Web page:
A simple guide to becoming a knowledgeable DevOps engineer or other related Ops role. This is a tech stack guide for DevOps engineer, SRE, or any other related Ops role.
Must-Have Skills for DevOps Engineer
1. Programming Language
Scripting: Python / Go, an alternative to Bash script. For me, Python is a must-have if you want to be a DevOps engineer or other related Ops job.
Back-end language/framework: Node.js - Express.js, Python - Django or Flask.
2. OS Concepts:
Any basic to advance knowledge of threads, concurrency, sockets, virtualization, memory/storage, I/O management.
3. Managing Servers
- Operating System: Ubuntu, CentOS or any related Linux distros.
- Learn the Terminal: This is a must-have skill in any Ops related job.
4. Network and Security
eg. Try to secure (https/SSL) a website using Let’s Encrypt.
5. What is and Learn How To Setup a …?
Load Balancer: AWS’s Elastic Load Balancing, implement ELB to your production website/API if you need to support many users. Load balancing refers to efficiently distributing incoming network traffic across a group of backend servers, also known as a server farm or server pool.
Web Servers: Nginx or Apache, both of this is a must-have skill. btw, most of the website right now runs on Apache (because of Wordpress/PHP). I suggest that you use Nginx because it handles traffic much better than Apache.
Infrastructure as Code
Terraform - HashiCorp Terraform enables you to safely and predictably create, change, and improve infrastructure. It is an open source tool that codifies APIs into declarative configuration files that can be shared amongst team members, treated as code, edited, reviewed, and versioned.
CloudFormation - AWS CloudFormation provides a common language for you to describe and provision all the infrastructure resources in your cloud environment. CloudFormation allows you to use a simple text file to model and provision, in an automated and secure manner, all the resources needed for your applications across all regions and accounts.
I suggest you use Terraform if your team plan to start implementing IaC, to prevent vendor lock-in. AWS’s CloudFormation is proprietary technology that can only be used in Amazon Web Service ecosystem.
Btw, You can use whichever will more likely get your team(s) on board with infrastructure as code. ;)
Use Docker! Learn it at Docker Get Started.
Just use Ansible.
Why Ansible? Working in IT, you’re likely doing the same tasks over and over. What if you could solve problems once and then automate your solutions going forward? Ansible is here to help.
If you have SSH access and need to repeat the same steps on multiple servers, Ansible can do it for you. There are a few more use-cases, e.g. it’s also possible to run it on localhost on machine boot (ansible-pull), build VM images with Packer and Ansible or build Docker images. But the SSH use-case is probably the most popular.
Learn Some CI/CD Tools:
Learn Jenkins because it is widely used and most companies use it.
Jenkins - The leading open-source automation server, Jenkins provides hundreds of plugins to support building, deploying and automating any project.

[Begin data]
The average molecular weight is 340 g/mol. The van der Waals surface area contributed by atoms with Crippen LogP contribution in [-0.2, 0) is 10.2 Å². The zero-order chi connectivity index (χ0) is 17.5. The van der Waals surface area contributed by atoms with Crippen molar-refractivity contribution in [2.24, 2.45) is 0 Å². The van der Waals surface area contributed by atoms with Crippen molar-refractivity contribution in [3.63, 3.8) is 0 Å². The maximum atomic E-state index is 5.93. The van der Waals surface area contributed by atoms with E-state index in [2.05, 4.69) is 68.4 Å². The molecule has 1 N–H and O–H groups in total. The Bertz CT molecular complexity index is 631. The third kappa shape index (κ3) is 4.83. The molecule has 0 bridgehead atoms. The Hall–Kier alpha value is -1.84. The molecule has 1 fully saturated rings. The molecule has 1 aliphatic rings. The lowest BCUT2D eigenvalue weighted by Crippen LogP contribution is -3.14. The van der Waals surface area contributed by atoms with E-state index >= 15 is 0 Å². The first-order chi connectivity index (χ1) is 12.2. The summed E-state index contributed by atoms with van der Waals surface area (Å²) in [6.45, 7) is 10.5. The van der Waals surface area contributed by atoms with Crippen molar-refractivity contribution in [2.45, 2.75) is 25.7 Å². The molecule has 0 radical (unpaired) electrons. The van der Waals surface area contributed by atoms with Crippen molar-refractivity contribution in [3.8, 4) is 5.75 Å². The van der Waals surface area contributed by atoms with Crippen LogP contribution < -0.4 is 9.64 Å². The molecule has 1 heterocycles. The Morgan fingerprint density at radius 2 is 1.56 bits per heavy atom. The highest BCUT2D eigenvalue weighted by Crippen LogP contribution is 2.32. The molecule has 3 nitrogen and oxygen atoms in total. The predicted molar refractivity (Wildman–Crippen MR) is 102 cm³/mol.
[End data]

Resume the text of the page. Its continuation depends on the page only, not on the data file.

CodeBuild - fully managed continuous integration service that compiles source code, runs tests, and produces software packages that are ready to deploy.
CodeDeploy - fully managed deployment service that automates software deployments to a variety of compute services such as Amazon EC2, AWS Fargate, AWS Lambda, and your on-premises servers.
Drone - Drone is a self-service Continuous Delivery platform for busy development teams.
Gitlab CI/CD - GitLab CI/CD pipelines build, test, deploy, and monitor your code as part of a single, integrated workflow. GitLab CI/CD is part of GitLab, enabling a single conversation from planning to deployment (and beyond). Open source: CI/CD is a part of both the open source GitLab Community Edition and the proprietary GitLab Enterprise Edition
TeamCity - Enterprise-level CI and CD at a $0 price tag.
Google Cloud - Google Cloud is also good in Kubernetes hosting.
DigitalOcean - good for small to medium projects.
(ELK) Elasticsearch, Logstash, and Kibana - “ELK” is the acronym for three open source projects: Elasticsearch, Logstash, and Kibana. Elasticsearch is a search and analytics engine. Logstash is a server‑side data processing pipeline that ingests data from multiple sources simultaneously, transforms it, and then sends it to a “stash” like Elasticsearch. Kibana lets users visualize data with charts and graphs in Elasticsearch.
Graylog - Graylog is a free, open-source log management platform that can parse, normalize, and enrich logs and event data. Its processing rules allow you to set multiple options for routing messages, black- or white-listing, and even modifying (“enriching”) log messages before moving them to the next step of processing.
Splunk - Splunk is well-known within the system administration and monitoring communities. Logfile sources (whether that is text file data shipped from a remote system, syslog, trap, or some other stream) are aggregated on the server running Splunk, indexed, and stored.
Amazon CloudWatch - Amazon CloudWatch provides visibility into your AWS resources to monitor resource utilization, application performance, and operational health. You can use these insights to manage your application and keep it running smoothly.
Prometheus, Grafana, and Alert Manager - mainly use this if your on Kubernetes.
I recommend CloudWatch logs to clients to monitor, store, and access log files from Amazon EC2 instances, AWS CloudTrail, VPC Flow logs, Lambda logs and other sources. At the heart of my recommendation is that CloudWatch Logs, mainly use this if your not on Kubernetes or containerize setup.
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